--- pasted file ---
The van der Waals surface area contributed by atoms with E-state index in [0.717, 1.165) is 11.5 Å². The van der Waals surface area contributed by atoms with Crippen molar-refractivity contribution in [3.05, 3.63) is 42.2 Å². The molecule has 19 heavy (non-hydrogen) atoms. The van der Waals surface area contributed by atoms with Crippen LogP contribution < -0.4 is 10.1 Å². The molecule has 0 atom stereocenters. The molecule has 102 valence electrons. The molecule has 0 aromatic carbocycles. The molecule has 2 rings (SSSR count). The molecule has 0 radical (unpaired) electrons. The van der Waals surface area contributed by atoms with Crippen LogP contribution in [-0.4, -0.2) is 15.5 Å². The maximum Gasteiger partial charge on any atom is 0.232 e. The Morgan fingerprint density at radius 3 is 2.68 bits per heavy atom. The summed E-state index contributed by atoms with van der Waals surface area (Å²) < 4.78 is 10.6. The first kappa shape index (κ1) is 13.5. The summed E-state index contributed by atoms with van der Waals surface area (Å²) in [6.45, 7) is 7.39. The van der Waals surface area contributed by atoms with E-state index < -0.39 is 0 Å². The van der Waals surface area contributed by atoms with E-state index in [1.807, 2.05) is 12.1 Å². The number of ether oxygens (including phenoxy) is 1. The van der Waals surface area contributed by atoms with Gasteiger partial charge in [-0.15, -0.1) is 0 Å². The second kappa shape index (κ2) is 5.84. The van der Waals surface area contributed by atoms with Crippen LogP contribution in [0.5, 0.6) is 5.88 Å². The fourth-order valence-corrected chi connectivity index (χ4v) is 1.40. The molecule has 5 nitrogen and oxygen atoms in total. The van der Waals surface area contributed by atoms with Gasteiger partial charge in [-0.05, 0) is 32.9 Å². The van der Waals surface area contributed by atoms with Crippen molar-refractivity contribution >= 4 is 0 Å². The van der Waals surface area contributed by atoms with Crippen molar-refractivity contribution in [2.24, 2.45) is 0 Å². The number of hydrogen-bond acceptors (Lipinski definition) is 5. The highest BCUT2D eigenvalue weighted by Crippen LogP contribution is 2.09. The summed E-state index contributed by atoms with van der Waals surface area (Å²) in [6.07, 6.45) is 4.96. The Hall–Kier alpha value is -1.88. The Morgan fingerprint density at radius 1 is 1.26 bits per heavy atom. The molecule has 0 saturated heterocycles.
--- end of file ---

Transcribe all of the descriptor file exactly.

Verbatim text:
The van der Waals surface area contributed by atoms with E-state index in [0.717, 1.165) is 11.5 Å². The van der Waals surface area contributed by atoms with Crippen molar-refractivity contribution in [3.05, 3.63) is 42.2 Å². The molecule has 19 heavy (non-hydrogen) atoms. The van der Waals surface area contributed by atoms with Crippen LogP contribution < -0.4 is 10.1 Å². The molecule has 0 atom stereocenters. The molecule has 102 valence electrons. The molecule has 0 aromatic carbocycles. The molecule has 2 rings (SSSR count). The molecule has 0 radical (unpaired) electrons. The van der Waals surface area contributed by atoms with Crippen LogP contribution in [-0.4, -0.2) is 15.5 Å². The maximum Gasteiger partial charge on any atom is 0.232 e. The Morgan fingerprint density at radius 3 is 2.68 bits per heavy atom. The summed E-state index contributed by atoms with van der Waals surface area (Å²) < 4.78 is 10.6. The first kappa shape index (κ1) is 13.5. The summed E-state index contributed by atoms with van der Waals surface area (Å²) in [6.45, 7) is 7.39. The van der Waals surface area contributed by atoms with E-state index < -0.39 is 0 Å². The van der Waals surface area contributed by atoms with E-state index in [1.807, 2.05) is 12.1 Å². The number of ether oxygens (including phenoxy) is 1. The van der Waals surface area contributed by atoms with Gasteiger partial charge in [-0.15, -0.1) is 0 Å². The second kappa shape index (κ2) is 5.84. The van der Waals surface area contributed by atoms with Crippen LogP contribution in [0.5, 0.6) is 5.88 Å². The fourth-order valence-corrected chi connectivity index (χ4v) is 1.40. The molecule has 5 nitrogen and oxygen atoms in total. The van der Waals surface area contributed by atoms with Gasteiger partial charge in [-0.05, 0) is 32.9 Å². The van der Waals surface area contributed by atoms with Crippen molar-refractivity contribution >= 4 is 0 Å². The van der Waals surface area contributed by atoms with Crippen molar-refractivity contribution in [2.24, 2.45) is 0 Å². The number of hydrogen-bond acceptors (Lipinski definition) is 5. The highest BCUT2D eigenvalue weighted by Crippen LogP contribution is 2.09. The summed E-state index contributed by atoms with van der Waals surface area (Å²) in [6.07, 6.45) is 4.96. The Hall–Kier alpha value is -1.88. The Morgan fingerprint density at radius 1 is 1.26 bits per heavy atom. The molecule has 0 saturated heterocycles.